Most workers have bigger jumps in wages early in their work careers and, by the time they are in their 40s, are not seeing any increases in their wages, according to data released by the Federal Reserve Board of New York. This is becoming increasingly important as the overall age of employees — and Americans — is rising and the country gets older.
Wage growth has been slowing for 35 years, according to the Fed’s data, and will continue for years to come, the Fed’s researchers concluded.
The growth rate in wages is indiscriminate when it comes to the education level of works, too, meaning that regardless of whether the worker is a high school graduate or has a PhD, by the time he or she hits 40, they are not going to make a lot more money than they are currently making. By the time workers are 50, they are actually earning less than they did when they were younger, according to the data.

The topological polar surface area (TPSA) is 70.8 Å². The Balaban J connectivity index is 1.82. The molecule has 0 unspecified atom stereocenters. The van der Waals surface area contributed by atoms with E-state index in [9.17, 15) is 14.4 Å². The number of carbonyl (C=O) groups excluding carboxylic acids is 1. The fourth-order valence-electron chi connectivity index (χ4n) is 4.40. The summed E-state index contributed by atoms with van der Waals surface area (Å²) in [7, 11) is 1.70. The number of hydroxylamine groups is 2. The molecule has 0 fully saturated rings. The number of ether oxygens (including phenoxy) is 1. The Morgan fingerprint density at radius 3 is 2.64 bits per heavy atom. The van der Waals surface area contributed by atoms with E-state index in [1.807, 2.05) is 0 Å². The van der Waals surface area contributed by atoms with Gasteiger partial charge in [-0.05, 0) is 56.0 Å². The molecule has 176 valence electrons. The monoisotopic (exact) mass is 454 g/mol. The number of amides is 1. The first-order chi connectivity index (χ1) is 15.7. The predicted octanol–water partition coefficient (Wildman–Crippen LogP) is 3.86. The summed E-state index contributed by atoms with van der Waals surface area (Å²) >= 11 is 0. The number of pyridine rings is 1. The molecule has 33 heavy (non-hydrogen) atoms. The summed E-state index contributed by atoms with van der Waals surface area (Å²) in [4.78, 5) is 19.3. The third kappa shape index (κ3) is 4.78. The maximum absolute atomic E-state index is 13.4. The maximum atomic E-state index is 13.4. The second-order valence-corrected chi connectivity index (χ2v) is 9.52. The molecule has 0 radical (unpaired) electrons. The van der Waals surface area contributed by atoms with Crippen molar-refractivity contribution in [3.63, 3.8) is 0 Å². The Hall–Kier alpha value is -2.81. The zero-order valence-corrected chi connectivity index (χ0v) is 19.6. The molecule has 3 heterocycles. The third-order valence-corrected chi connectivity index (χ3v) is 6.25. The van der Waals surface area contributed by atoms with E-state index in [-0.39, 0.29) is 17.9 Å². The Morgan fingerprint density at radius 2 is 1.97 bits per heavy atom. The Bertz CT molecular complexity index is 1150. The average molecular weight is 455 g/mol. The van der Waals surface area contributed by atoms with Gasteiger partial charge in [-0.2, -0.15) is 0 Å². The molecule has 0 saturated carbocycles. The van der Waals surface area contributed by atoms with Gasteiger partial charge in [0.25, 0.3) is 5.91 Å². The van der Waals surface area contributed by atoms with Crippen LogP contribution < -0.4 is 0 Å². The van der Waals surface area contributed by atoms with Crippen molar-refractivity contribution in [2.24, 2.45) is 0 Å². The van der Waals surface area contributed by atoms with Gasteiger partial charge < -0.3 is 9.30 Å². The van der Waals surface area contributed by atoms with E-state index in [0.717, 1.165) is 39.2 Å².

We have shown that U.S. real wage growth has been slowing down over the past thirty-five years with the aging of our workforce. Abstracting from cyclical factors impacting the labor market, this slowing is likely to continue in the years ahead as more individuals near retirement and experience negative real wage growth.